"Nature is the one place that miracles not only happen, but they happen all the time."  
Thomas Wolfe
Barbara's flowers

Is it just me or have the vibrant colors of nature exploded outside my living room window?  Is spring this year more lustrous than previous years?  Do the tulips look unusually radiant with their yellows, reds, pinks and purple colors basking in the sunlight?  And the greens--everything is looking like a rainforest on steroids.

 Or could this be about me, after a cancer diagnosis, who now appreciates and observes more closely the ubiquitous natural environment that I used to take for granted.  Stupid cancer teaching another lesson.

My backyard

Thanks for reading # 215 of 7777.

Friday, May 15, 2015

# 214 Love Those Researchers

After my chilly swim on Monday, the next day we traipsed off to the University of Kansas Cancer Center to meet with Dr. Danny Welch and some of his research team. Dr. Welch is one of the leaders in the world for metastatic cancers. We were given a presentation from several brilliant post graduate students, a couple of gifted PhD fellows and even a precocious (looked like a twelve year old) MD/PHD student. Fascinating stuff even for the non science nerds. What I gathered from the power points was progress is being made--slowly--but going in the right direction thanks to the supportive grants from METAvivor.

While speaking with the researchers I was in awe of their passion and commitment to find a cure or at least another drug to prolong our lives.  They were also interested in meeting us "metsters"--there were about six of us-- to put a face on why they are doing this work.

Rob and I were quite impressed and encouraged them to keep on keeping on because our lives depend on their findings.  It was a morning well spent after my swim.

Speaking of the swim, and not to bore you too much, but if you haven't seen the broadcast, below is the link.  Remember, there was no time to put on mascara or lipstick as the microphone was shoved into my face right after I had taken off my hoodie.  Cover your eyes if it is too offensive and just listen to the message. Hopefully my TV commentary will get better with time and practice.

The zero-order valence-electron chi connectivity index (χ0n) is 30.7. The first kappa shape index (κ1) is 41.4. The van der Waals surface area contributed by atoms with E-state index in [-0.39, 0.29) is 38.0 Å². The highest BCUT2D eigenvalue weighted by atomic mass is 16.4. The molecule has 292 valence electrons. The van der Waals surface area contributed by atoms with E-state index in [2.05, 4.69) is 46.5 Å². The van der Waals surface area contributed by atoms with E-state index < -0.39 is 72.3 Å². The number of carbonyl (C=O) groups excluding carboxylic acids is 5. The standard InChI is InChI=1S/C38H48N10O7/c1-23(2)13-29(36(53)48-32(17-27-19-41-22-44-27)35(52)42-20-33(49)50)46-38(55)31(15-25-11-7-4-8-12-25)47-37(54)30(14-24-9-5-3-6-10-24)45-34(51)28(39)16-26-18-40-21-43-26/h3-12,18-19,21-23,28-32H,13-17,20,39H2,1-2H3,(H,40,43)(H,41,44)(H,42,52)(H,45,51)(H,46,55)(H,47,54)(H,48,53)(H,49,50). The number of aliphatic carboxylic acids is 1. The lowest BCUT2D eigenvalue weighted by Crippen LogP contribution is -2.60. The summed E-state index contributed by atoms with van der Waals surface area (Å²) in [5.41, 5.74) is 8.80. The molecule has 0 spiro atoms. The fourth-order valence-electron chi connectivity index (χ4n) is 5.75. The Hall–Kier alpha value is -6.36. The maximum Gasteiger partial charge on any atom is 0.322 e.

Thanks for reading #214 of 7777. 

Thursday, May 14, 2015


First of all, let me say Heather is an extraordinary person and I had the pleasure of meeting her yesterday; and although it was our first meeting, our two hour coffee chat never had a moment of  awkward silence that sometimes happens when two strangers meet--that's what happens when two mets sisters find each other.  Between the two of us we had plenty to share and laugh and swear about and the time flew by.  Before we knew it, it was time to say good bye with plans to meet again and again and again.

The consensus is-- do NOT mess with us.  We have a plan and hopefully will get the troops (all of you) behind us as we live each day looking for that elusive cure for our GDMFSOBS* disease.

Heather is articulate, wildly funny and simply outrageous to be around so with that force backing my One Woman Many Lakes campaign, nothing can stop us.  Plus, she has friends who sound as outrageous and witty as she is.  Bring them on.  Not sure if any of them can swim but they are young, good looking and certainly will add the glamour to my swimming escapades that is sorely lacking.  This is not a "selfie" putdown, but there is no denying the difference between 60+ women and 30+ women--especially in a bathing suit.  I know, I know, we 60+ have the wisdom but when you are in front of a camera that doesn't always shine through.

So leave the swimming to me, and Heather and her cohorts can be the articulate ones on camera.  We are doing this for one important reason--show us the money for research and a cure and if you do, we will quietly retreat into the background with gigantic smiles on our faces.

* Our coded swear word that may some day be revealed on this blog.

Thanks for reading # 213 of 7777.

Wednesday, May 13, 2015

# 212 A Fellow Metster

I have the absolute pleasure of meeting with a mets sister for coffee today and it is a story that needs to be shared.  Brava magazine was responsible for this remarkable article and I can't wait to meet Heather in person.

 This is exactly why I keep swimming and hollering and ranting.  Let's kick cancer right out of here and find a cure.

Again, I apologize for making you cut and paste this article.  It's definitely worth the read so please don't be deterred by my inaptitude on the computer.